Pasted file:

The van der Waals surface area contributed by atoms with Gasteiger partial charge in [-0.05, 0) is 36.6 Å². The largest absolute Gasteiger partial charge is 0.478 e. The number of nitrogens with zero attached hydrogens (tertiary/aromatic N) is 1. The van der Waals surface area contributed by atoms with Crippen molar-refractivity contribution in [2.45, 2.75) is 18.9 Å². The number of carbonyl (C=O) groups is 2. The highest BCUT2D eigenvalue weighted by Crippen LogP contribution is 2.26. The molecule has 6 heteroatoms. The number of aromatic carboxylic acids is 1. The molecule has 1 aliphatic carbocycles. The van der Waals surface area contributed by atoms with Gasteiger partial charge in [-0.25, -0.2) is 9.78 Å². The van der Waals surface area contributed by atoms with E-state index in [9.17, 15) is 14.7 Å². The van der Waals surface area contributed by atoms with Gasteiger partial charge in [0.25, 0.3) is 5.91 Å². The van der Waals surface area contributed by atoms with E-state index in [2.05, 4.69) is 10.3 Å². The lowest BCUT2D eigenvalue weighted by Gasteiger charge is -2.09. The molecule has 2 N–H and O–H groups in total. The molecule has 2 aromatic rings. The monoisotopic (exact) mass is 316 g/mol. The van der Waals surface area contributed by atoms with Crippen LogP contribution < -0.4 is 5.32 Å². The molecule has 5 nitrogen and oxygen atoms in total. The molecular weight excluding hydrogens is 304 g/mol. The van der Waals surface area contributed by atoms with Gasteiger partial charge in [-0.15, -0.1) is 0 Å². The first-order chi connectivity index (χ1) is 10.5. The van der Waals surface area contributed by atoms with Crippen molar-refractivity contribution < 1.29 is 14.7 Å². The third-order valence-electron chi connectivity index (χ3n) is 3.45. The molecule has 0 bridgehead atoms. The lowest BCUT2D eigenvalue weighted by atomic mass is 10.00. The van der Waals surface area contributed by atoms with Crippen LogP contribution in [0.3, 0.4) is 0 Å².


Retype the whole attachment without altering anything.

The van der Waals surface area contributed by atoms with Gasteiger partial charge in [-0.05, 0) is 36.6 Å². The largest absolute Gasteiger partial charge is 0.478 e. The number of nitrogens with zero attached hydrogens (tertiary/aromatic N) is 1. The van der Waals surface area contributed by atoms with Crippen molar-refractivity contribution in [2.45, 2.75) is 18.9 Å². The number of carbonyl (C=O) groups is 2. The highest BCUT2D eigenvalue weighted by Crippen LogP contribution is 2.26. The molecule has 6 heteroatoms. The number of aromatic carboxylic acids is 1. The molecule has 1 aliphatic carbocycles. The van der Waals surface area contributed by atoms with Gasteiger partial charge in [-0.25, -0.2) is 9.78 Å². The van der Waals surface area contributed by atoms with E-state index in [9.17, 15) is 14.7 Å². The van der Waals surface area contributed by atoms with Gasteiger partial charge in [0.25, 0.3) is 5.91 Å². The van der Waals surface area contributed by atoms with E-state index in [2.05, 4.69) is 10.3 Å². The lowest BCUT2D eigenvalue weighted by Gasteiger charge is -2.09. The molecule has 2 N–H and O–H groups in total. The molecule has 2 aromatic rings. The monoisotopic (exact) mass is 316 g/mol. The van der Waals surface area contributed by atoms with Crippen LogP contribution < -0.4 is 5.32 Å². The molecule has 5 nitrogen and oxygen atoms in total. The molecular weight excluding hydrogens is 304 g/mol. The van der Waals surface area contributed by atoms with Gasteiger partial charge in [-0.15, -0.1) is 0 Å². The first-order chi connectivity index (χ1) is 10.5. The van der Waals surface area contributed by atoms with Crippen molar-refractivity contribution < 1.29 is 14.7 Å². The third-order valence-electron chi connectivity index (χ3n) is 3.45. The molecule has 0 bridgehead atoms. The lowest BCUT2D eigenvalue weighted by atomic mass is 10.00. The van der Waals surface area contributed by atoms with Crippen LogP contribution in [0.3, 0.4) is 0 Å².